Choosing Failure.

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WPCNR VIEW FROM THE UPPER DECK By “Bull” Allen in the Ballantine Press Box Section 30. October 5, 2014:

I hear the “pops” of fans lingering in the ramps to the old upper deck, stomping paper beer cups  the only sounds.

I stare at the melancholy empty diamond. No post season drama in Da Bronx or in Flushing by the Bay, this year, and for some seasons to come.

Sipping the white foam of a  Ballantine Ale and puffing retrospectively on a White Owl Wallop, let’s go over the reasons for this sad season for both baseball teams.

It is a season that has seen two restructurings of New York’s baseball teams and not for the better, it is a selling to fans of   a new commitment to being just in it, and that’s enough and we should be happy with that.

As I write this, with about with the  games dwindled to a meaningless few, the cheerleaders in the press box continued to brandish the cry of there is still time to get the pathetic Wild Card slot in the Major League playoffs–for that 1 game and out privilege. (Really they have to make the Wild Cards best of 5, or 2 of 3.)

Mathematically, yes.

Mindset, no.

And it has been that way all during the long season.

Take the Bronx Hitless Seniors Experiment.

The Yankees knew going into this season they were minus the big bat. Choosing not to sign Robinson Cano, for whatever mysterious reason unbeknownst to us that the sportswriting fraternity has not been able to figure out, they chose early on not to bring in some big lumber even when the anemic  Yankee lineup lost game after game because of not scoring runs just as they lost game after low-scoring game in that pathetic stretch in Baltimore and Tampa Bay..

In the days of George Steinbrenner, you always had to respect George’s push to win. He pulled triggers when the Yankees needed help for a stretch run. He tried. The Yankee management this year  did not try. Until they brought in Chris Young.

Sadly the penurious Hal Steinbrenner chose not to  make more moves. Instead he elected to sign Derek Jeter after a most uncharacteristic walk year performance. What does Jeter do the first year of the new contract? He breaks an ankle. Season over for him. What does he do this year?

Nothing. Jeter has done nothing since having signed that contract. But the mystery is why he has fallen off so suddenly in his batting. He has hurt the team performance. But he has not hurt the gate.  Had Jeter opted to sign for less money the Yankees might have signed Cano. But No, neither did Jeter move off shortstop early in this decade when it would have been helpful to the team had he done so. (Lou Gehrig took himself out of the lineup when he could not handle his position.).

But mysteriously, Cano is not hitting for the power he hit with the Yankees in his walk year that induced Seattle to sign him. Cano is hitting for average and has lost considerable weight and bulk, just like Jeter did after his “walk” year.  So, even had the Yankees resigned Cano, he might not have delivered the power  he did last year. But he’d be hitting. McCann, the big free market signing,  is finally getting it together, but has been a disappointment No Posada, he.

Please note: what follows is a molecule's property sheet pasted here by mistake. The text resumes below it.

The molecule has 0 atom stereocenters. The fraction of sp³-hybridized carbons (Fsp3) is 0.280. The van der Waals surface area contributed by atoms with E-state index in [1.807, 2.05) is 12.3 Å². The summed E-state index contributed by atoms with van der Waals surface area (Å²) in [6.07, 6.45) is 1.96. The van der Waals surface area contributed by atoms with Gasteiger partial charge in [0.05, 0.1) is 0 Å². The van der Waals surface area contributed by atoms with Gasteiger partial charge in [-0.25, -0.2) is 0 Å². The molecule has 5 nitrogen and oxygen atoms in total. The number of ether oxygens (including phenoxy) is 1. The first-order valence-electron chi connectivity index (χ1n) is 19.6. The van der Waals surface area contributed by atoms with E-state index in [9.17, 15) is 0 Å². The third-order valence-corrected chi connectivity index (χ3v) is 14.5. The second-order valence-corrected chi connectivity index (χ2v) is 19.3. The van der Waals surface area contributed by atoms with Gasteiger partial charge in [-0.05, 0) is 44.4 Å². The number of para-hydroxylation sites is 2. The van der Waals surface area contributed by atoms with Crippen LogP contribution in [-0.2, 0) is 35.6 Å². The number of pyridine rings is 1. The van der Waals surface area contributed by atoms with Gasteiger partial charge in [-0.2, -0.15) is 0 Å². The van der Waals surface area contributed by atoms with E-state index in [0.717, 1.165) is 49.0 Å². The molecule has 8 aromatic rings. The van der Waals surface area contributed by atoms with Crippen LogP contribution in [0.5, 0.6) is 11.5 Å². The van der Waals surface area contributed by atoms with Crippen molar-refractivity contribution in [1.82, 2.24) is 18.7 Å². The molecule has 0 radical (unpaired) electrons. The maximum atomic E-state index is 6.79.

Be that as it may, the apparent silent Steinbrenner fils’ decision to not trade prospects for a genuine  big bopper has killed the Yankee season. They are 76-74. Twelve games to go.

Had they had a legitimate, consistent, healthy big bopper, they’d be at least 10 games better in wins…and probably right up there with the Orioles. Next year there will be no Derek Jeter wake to keep people coming to the ballpark and Hal Steinbrenner is going to wonder why.  Really a bad business decision not replacing Cano. But if Cano was that good they should have signed him. (Editor’s note, the Bronx Lites, finished 84-78. 12 games back of the Orioles, and no 1-Game Wildcard berth.)

If Rodriguez comes back strong in 2015…he may be that bat. But when A-Rod comes back, he may not hit with the power he had. Another thing about A-Rod: he never got any bit of credit for nearly getting the Yankees into the playoffs last September when he came back hitting after he had his hand injury. No one ever said or wrote except me,  what “a gamer” he was in that September stretch drive.

Jeter is gone now, having played his last game. But maybe he will be back in the broadcast booth, on YES. He now interits the Joe DiMaggio role if he wants it. He did represent the franchise well and I wish him well. We perhaps expected too much out of him his final year. Good luck, Number 2. We’ll remember you when the infield ups the middle sieves up next year.

Whether or not the Yankees make those playoffs, the owner of this team has  to make some money-spending moves to bring in major punch to the lineup next year. If he does not, to paraphrase the season ticket sale tagline on  the Yankees broadcast, “The legacy ends now.”

Take the Youth Movement at the Metsoleum in Queens. 

Over across the Triboro Bridge, in the last two weeks the Metropolitans will be portraying all the young players they are now using, touting them as their springboard to a great season in 2015. However, the Mets  after getting blasted by the Nationals the day I wrote this, have to win 8 of their last 10 to finish at .500 and have just been eliminated from the Wild Card.